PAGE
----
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In this sweeping account, Christopher Mele analyzes the political and cultural forces that have influenced the development of this distinctive community. He describes late nineteenth-century notions of the Lower East Side as a place of entrenched poverty, ethnic plurality, political activism, and "low" culture that elicited feelings of revulsion and fear among the city's elite and middle classes. The resulting -- and ongoing -- struggle between government and residents over affordable and decent housing has in turn affected real estate practices and urban development policies.
Mele explores the ways that developers, media executives, and others have co-opted the area's characteristics -- analyzing the East Village as a "style provider" where what is being marketed is "difference." The result is a visionary look at how political and economic actions transform neighborhoods and at what happens when a neighborhood is what is being "consumed."
|1||The Struggle over Space||1|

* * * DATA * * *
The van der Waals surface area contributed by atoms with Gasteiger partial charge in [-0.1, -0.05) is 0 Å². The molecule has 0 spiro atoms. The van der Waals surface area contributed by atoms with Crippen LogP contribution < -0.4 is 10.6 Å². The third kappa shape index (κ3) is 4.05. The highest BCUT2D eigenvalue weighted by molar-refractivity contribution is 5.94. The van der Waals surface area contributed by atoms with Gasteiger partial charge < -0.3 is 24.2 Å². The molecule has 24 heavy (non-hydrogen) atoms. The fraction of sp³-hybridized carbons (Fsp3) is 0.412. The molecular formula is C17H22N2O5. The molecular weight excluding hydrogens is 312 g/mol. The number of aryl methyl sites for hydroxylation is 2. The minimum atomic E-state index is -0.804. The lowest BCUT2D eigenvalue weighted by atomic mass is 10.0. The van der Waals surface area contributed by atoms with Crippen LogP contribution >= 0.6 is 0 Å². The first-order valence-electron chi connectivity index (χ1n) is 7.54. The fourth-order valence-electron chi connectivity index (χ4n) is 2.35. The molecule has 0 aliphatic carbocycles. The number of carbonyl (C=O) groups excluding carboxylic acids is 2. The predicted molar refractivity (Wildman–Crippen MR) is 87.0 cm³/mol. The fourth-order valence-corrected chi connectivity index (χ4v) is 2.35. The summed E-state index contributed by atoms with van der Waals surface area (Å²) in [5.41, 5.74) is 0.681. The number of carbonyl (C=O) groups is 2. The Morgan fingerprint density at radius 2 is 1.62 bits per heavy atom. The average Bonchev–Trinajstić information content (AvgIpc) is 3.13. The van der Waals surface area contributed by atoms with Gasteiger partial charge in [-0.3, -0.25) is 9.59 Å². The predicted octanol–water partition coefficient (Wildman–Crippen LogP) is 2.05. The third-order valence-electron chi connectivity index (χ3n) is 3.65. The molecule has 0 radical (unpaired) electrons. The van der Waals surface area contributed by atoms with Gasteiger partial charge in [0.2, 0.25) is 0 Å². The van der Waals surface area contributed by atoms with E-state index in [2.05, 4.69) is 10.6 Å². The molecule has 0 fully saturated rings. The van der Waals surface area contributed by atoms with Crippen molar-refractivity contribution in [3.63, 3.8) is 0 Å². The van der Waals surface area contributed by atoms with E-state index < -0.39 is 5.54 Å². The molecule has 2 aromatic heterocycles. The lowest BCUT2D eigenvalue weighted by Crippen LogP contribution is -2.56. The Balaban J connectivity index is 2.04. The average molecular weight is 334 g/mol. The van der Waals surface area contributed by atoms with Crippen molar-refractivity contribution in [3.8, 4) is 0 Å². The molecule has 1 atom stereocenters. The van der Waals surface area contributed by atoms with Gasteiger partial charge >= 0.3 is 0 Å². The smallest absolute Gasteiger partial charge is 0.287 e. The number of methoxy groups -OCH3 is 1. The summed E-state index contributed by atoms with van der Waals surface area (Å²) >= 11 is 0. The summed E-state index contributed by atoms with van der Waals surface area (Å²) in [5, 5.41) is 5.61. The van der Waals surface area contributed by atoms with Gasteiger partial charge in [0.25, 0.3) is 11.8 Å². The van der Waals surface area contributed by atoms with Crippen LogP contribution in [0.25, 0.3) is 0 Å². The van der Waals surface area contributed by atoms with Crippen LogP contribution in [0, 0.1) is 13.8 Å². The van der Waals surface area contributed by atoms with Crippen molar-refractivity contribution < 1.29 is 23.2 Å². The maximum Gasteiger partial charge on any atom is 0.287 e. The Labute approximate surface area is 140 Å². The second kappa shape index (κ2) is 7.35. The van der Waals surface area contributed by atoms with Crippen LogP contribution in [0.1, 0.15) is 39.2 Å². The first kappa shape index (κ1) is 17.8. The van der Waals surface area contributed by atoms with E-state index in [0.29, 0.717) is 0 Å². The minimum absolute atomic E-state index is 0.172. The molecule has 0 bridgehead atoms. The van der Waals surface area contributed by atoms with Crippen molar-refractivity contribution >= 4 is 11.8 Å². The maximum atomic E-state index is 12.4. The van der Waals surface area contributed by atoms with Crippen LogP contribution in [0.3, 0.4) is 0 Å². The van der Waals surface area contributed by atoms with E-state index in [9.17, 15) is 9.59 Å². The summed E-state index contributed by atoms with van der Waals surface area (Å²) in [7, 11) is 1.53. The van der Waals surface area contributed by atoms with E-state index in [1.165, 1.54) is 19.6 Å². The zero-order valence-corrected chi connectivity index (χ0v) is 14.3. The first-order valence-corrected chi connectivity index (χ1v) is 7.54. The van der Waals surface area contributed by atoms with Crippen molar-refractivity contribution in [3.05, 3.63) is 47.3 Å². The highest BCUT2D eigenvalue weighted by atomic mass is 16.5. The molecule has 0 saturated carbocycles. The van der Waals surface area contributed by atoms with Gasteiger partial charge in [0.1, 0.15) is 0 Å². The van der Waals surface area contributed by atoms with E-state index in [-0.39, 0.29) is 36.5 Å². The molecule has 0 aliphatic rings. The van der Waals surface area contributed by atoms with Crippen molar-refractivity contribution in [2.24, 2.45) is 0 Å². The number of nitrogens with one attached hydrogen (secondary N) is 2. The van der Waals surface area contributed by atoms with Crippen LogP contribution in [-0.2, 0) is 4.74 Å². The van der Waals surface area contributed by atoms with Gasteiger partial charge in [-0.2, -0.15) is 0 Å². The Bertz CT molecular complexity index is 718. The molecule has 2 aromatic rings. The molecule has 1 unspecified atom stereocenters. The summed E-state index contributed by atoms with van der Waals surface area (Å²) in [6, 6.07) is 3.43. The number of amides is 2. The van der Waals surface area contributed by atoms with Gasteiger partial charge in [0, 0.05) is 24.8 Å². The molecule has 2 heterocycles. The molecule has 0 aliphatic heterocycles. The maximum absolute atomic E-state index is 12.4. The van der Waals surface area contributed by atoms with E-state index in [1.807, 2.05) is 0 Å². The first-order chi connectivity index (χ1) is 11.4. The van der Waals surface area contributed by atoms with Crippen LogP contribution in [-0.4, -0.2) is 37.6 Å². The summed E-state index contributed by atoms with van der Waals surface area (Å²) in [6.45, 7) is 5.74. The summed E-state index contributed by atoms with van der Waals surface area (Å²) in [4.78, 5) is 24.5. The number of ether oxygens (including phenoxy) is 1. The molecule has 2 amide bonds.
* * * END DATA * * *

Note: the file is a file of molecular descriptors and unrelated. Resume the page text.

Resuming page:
|2||Different and Inferior: The Ghetto at the Turn of the Century||31|
|3||Utopian Metropolis versus the Legacy of the Slum||78|
|4||Reengineering the Ghetto: Ethnicity, Race, and Cultural Divisions in the 1950s||120|
|5||A Brief Psychedelic Detour: Hip Urban Renewal and the Invention of the East Village||153|
|6||Urban Malaise, Community Abandonment, and Underground Subcultures of Decay||180|
|7||Developing the East Village: Eighties Counterculture in the Service of Urban Capital||220|
|8||Targeting the Middle Class: Cultures of Resistance and Class Warfare||255|
|9||The Production of Desire: Urban Development and Community Resistance at the End of the Twentieth Century||281|